source: about.com


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Holiday Hangover Help: What to Do When You’ve Had Too Much

November 27, 2012 | By Michele Foley, FitSugar

No one ever wants to drink too much, but sometimes festivities happen. Keep this guide handy for preventing and dealing with the horrible hangover.

Preventing a hangover
Know this: if you’re going to go out and toss back more than a few drinks, you’re going to pay the price; the body isn’t designed to binge on bad stuff and feel great the next day. But before you even get to the worst-case scenario, there are a few things that can help you prevent a hangover altogether—or at least make it a bit more manageable.

Don’t drink, or at least drink less. Instead of giving yourself unlimited access to the champagne bar, limit yourself to one or two cocktails. Drink slowly, and as a rule, don’t consume more than one drink per hour, which helps give the body time to metabolize the alcohol. Also, one drink does not mean a Long Island Tea. We’re talking a beer, a glass of wine, or roughly one ounce of hard liquor.

Drink water, and lots of it. Since alcohol dehydrates the body, begin and end your night of drinking with plenty of water, and for every alcoholic beverage you consume, match it with another glass of water. An easy trick is to alternate between a cocktail and a glass—or two!—of water while you are out for the night.

Don’t drink on an empty stomach. Having food in your stomach helps dilute the concentration of alcohol in your belly. Fill up on good-for-you foods with an emphasis on complex carbs.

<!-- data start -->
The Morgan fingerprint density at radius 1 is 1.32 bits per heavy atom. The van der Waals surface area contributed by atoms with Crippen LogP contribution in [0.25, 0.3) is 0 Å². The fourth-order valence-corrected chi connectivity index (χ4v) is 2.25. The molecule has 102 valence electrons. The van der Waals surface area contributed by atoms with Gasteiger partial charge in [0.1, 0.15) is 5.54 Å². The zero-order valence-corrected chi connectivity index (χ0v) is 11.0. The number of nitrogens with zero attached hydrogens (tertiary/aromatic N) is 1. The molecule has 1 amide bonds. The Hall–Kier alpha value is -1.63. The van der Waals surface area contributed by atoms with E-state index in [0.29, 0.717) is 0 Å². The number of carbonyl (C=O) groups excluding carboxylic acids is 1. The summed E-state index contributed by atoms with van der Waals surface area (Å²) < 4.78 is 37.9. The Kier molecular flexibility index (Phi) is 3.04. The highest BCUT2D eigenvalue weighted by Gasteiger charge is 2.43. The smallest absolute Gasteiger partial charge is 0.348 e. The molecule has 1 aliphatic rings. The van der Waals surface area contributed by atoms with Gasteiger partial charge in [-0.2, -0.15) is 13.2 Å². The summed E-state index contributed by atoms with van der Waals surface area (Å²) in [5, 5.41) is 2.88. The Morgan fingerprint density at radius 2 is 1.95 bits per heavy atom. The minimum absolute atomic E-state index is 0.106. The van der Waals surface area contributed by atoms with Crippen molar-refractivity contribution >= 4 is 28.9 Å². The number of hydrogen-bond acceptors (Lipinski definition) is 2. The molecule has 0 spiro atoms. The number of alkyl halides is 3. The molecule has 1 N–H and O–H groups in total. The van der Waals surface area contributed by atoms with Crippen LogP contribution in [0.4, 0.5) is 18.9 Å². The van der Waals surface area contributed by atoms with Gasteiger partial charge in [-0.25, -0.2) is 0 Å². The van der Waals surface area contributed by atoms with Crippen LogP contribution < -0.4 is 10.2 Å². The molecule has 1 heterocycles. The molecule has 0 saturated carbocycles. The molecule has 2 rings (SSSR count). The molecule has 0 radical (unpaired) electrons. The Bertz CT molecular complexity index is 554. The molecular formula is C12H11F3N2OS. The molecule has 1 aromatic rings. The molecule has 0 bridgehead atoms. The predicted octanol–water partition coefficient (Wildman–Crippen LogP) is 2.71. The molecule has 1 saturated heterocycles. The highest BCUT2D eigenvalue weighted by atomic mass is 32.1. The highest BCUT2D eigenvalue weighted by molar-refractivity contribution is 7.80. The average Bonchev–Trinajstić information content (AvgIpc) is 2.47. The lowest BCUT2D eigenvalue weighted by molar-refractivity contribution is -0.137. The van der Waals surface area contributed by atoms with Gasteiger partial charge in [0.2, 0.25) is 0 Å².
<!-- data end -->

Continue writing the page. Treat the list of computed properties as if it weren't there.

Be choosy with what you drink. Whenever possible, stay away from sugary and carbonated drinks, since they speed up the absorption of alcohol into the bloodstream, and opt for choices that have a low alcohol content, like sake, soju, or low-cal vodka. Drink clear liquors over colored ones: darker alcohol like bourbon or red wine contain more congeners, a substance that help contribute to hangovers.

drink 

Too late! What to eat once a hangover hits
If the old adage everything in moderation was tossed out the window, next-day food choices can be your saving grace. Even if a greasy breakfast sandwich is the only thing you’re craving, make sure to eat; food helps break down the alcohol in your system.

Once you’ve eaten, ward off a headache with some OTC ibuprofen (avoid pain relievers containing acetaminophen, like Tylenol, because they may cause liver damage), and don’t skip that cup of coffee; aside from being a little pick-me-up, it’s been shown to help ward off a hangover-induced headache. If you had a few drinks too many and are suffering from specific symptoms, here’s which foods to reach for.

Dehydration. You need to hydrate. Your throat and mouth are dry due to dehydration, which is caused by the diuretic properties of alcohol. Dehydration also affects your muscles, making them feel weak. Drink plenty of water, and replace lost electrolytes with a low-sugar electrolyte-replacement drink or coconut water.